This battle of burial is different from many past abortion fights because it focuses debate on the dignity of the fetus instead of the health regulations of abortion clinics. State officials say their goals are to keep fetal and embryonic remains out of sanitary landfills where other medical tissue is disposed of, and banning an outdated procedure of grinding and flushing the remains into a sanitary sewer.
“This is not going to make abortion unavailable. Abortion is readily available in Texas, that will continue,” said Joe Pojman, executive director of Texas Alliance for Life. “This is merely about assuring that the remains of babies who die from miscarriage and abortion are handled in a dignified manner.”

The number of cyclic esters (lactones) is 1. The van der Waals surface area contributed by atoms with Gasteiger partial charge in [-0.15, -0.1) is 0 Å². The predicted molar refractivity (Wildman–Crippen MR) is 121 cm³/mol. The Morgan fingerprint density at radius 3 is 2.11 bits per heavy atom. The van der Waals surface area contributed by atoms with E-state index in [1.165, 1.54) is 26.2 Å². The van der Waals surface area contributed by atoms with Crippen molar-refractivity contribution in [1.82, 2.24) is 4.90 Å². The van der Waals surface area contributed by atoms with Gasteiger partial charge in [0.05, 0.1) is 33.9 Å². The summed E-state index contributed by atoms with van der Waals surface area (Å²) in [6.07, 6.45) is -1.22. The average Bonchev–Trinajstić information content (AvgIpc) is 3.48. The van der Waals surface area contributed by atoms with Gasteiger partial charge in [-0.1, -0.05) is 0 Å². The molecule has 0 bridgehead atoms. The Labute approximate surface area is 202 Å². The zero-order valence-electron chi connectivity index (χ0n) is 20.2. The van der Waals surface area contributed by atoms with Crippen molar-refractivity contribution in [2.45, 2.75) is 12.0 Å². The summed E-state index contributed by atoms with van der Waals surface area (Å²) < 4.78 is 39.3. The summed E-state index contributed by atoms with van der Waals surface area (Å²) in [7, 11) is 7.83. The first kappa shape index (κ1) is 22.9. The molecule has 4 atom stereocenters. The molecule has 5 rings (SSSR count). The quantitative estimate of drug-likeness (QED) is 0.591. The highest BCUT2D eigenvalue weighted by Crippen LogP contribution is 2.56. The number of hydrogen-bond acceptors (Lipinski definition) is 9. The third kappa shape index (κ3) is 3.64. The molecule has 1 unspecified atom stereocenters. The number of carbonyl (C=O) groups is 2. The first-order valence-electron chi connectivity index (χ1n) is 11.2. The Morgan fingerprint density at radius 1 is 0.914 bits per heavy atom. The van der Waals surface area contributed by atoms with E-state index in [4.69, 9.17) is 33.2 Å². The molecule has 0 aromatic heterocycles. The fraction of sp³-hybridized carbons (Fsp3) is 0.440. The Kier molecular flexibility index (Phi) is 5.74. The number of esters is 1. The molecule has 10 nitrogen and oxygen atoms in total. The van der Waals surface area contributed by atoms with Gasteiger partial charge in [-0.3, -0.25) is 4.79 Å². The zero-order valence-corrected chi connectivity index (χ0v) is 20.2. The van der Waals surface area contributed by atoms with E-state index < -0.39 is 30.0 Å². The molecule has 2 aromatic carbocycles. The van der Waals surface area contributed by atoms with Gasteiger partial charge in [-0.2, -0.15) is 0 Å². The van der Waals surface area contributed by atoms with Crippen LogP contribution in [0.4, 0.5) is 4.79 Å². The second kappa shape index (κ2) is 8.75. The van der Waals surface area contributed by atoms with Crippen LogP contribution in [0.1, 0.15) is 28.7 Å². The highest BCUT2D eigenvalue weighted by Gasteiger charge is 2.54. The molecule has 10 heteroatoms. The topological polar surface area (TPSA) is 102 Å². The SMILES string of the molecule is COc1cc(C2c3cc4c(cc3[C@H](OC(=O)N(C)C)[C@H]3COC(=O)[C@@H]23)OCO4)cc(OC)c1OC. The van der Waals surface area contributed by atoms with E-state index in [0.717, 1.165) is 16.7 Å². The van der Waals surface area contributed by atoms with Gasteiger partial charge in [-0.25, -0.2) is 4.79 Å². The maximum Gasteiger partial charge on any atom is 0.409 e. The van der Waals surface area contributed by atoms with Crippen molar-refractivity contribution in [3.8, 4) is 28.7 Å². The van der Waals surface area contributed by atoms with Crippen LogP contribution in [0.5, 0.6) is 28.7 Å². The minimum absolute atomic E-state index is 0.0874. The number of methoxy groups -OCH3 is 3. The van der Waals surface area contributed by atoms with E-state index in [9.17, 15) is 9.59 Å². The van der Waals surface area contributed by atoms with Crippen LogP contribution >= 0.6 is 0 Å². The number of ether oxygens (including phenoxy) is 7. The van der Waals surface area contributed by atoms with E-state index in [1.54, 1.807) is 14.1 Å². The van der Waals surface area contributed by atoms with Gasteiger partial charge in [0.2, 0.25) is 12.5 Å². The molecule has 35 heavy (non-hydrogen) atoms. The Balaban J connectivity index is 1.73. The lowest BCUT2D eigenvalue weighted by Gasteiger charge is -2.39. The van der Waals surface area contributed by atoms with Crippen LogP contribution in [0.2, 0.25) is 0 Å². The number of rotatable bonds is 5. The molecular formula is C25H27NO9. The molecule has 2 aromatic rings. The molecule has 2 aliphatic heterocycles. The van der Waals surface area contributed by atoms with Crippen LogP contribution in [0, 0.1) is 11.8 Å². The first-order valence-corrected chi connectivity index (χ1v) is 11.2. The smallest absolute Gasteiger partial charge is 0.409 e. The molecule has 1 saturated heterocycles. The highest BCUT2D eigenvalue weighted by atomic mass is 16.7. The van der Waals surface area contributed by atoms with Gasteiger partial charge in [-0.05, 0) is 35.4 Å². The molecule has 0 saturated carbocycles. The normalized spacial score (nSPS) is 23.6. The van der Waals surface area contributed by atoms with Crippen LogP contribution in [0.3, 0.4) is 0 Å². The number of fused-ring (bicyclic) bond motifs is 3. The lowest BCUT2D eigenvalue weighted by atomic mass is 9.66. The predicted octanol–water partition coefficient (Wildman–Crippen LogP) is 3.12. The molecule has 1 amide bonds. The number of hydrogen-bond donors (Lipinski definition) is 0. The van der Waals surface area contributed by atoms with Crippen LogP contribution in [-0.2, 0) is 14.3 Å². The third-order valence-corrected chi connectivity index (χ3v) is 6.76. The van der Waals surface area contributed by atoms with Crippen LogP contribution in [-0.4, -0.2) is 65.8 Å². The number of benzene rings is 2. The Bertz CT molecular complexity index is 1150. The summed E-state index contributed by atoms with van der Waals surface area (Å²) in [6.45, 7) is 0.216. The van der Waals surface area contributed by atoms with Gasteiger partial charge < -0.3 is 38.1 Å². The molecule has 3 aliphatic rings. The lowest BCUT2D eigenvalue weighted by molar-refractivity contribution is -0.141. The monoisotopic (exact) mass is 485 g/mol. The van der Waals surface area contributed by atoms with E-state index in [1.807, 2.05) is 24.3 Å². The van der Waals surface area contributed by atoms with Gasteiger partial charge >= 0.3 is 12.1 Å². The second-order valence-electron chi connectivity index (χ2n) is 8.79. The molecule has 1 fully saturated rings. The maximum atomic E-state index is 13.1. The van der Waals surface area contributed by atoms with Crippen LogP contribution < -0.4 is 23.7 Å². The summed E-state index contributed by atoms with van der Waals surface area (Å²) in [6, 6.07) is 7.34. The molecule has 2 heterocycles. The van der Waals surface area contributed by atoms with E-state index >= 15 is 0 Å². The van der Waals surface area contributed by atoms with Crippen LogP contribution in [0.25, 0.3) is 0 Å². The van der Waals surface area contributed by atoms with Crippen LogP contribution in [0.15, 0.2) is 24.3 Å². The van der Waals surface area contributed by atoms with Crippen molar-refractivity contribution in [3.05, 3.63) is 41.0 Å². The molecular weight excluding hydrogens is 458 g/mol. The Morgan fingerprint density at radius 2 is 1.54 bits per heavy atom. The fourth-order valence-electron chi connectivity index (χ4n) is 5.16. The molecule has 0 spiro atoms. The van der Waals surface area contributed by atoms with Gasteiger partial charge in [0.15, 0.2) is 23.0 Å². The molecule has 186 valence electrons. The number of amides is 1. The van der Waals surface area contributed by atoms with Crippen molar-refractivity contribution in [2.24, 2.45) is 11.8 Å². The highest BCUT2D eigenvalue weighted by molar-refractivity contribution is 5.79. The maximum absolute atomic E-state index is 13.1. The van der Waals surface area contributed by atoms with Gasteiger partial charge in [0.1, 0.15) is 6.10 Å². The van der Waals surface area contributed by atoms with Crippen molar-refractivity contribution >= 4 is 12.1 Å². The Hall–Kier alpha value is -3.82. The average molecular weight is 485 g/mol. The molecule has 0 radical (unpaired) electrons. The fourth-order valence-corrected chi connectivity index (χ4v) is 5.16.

The law is easy for abortion clinics and hospitals to comply with, he said. To help defray the costs, the state built a registry of participating funeral homes and cemeteries willing to provide free or low-cost burials. Private nonprofit groups, too, can sign up on the registry to signal their willingness to help pay other related costs.